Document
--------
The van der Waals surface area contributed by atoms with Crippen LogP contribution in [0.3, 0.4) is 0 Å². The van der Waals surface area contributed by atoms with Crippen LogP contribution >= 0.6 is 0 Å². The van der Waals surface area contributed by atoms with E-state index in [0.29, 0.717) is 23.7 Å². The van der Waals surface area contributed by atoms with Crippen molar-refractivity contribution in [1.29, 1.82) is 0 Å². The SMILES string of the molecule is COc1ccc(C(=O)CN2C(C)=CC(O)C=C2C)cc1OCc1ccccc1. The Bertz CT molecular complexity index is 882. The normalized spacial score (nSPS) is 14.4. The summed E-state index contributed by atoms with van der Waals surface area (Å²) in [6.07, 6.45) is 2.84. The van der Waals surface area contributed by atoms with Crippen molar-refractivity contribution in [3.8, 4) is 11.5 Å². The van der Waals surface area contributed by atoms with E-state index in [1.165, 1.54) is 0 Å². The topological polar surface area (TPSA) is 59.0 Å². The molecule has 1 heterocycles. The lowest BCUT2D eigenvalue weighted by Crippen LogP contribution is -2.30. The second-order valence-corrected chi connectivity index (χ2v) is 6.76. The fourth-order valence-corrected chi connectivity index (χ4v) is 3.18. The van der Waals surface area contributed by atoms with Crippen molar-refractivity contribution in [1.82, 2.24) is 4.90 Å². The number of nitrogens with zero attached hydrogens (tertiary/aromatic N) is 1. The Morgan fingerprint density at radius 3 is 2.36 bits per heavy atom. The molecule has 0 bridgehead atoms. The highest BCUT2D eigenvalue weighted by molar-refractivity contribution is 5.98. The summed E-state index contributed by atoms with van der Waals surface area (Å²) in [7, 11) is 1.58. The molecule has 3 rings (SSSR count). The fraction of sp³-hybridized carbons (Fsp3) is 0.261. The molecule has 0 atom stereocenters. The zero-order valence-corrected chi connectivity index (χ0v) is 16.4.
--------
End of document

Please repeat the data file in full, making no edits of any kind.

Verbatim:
The van der Waals surface area contributed by atoms with Crippen LogP contribution in [0.3, 0.4) is 0 Å². The van der Waals surface area contributed by atoms with Crippen LogP contribution >= 0.6 is 0 Å². The van der Waals surface area contributed by atoms with E-state index in [0.29, 0.717) is 23.7 Å². The van der Waals surface area contributed by atoms with Crippen molar-refractivity contribution in [1.29, 1.82) is 0 Å². The SMILES string of the molecule is COc1ccc(C(=O)CN2C(C)=CC(O)C=C2C)cc1OCc1ccccc1. The Bertz CT molecular complexity index is 882. The normalized spacial score (nSPS) is 14.4. The summed E-state index contributed by atoms with van der Waals surface area (Å²) in [6.07, 6.45) is 2.84. The van der Waals surface area contributed by atoms with Crippen molar-refractivity contribution in [3.8, 4) is 11.5 Å². The van der Waals surface area contributed by atoms with E-state index in [1.165, 1.54) is 0 Å². The topological polar surface area (TPSA) is 59.0 Å². The molecule has 1 heterocycles. The lowest BCUT2D eigenvalue weighted by Crippen LogP contribution is -2.30. The second-order valence-corrected chi connectivity index (χ2v) is 6.76. The fourth-order valence-corrected chi connectivity index (χ4v) is 3.18. The van der Waals surface area contributed by atoms with Crippen molar-refractivity contribution in [1.82, 2.24) is 4.90 Å². The number of nitrogens with zero attached hydrogens (tertiary/aromatic N) is 1. The Morgan fingerprint density at radius 3 is 2.36 bits per heavy atom. The molecule has 0 bridgehead atoms. The highest BCUT2D eigenvalue weighted by molar-refractivity contribution is 5.98. The summed E-state index contributed by atoms with van der Waals surface area (Å²) in [7, 11) is 1.58. The molecule has 3 rings (SSSR count). The fraction of sp³-hybridized carbons (Fsp3) is 0.261. The molecule has 0 atom stereocenters. The zero-order valence-corrected chi connectivity index (χ0v) is 16.4.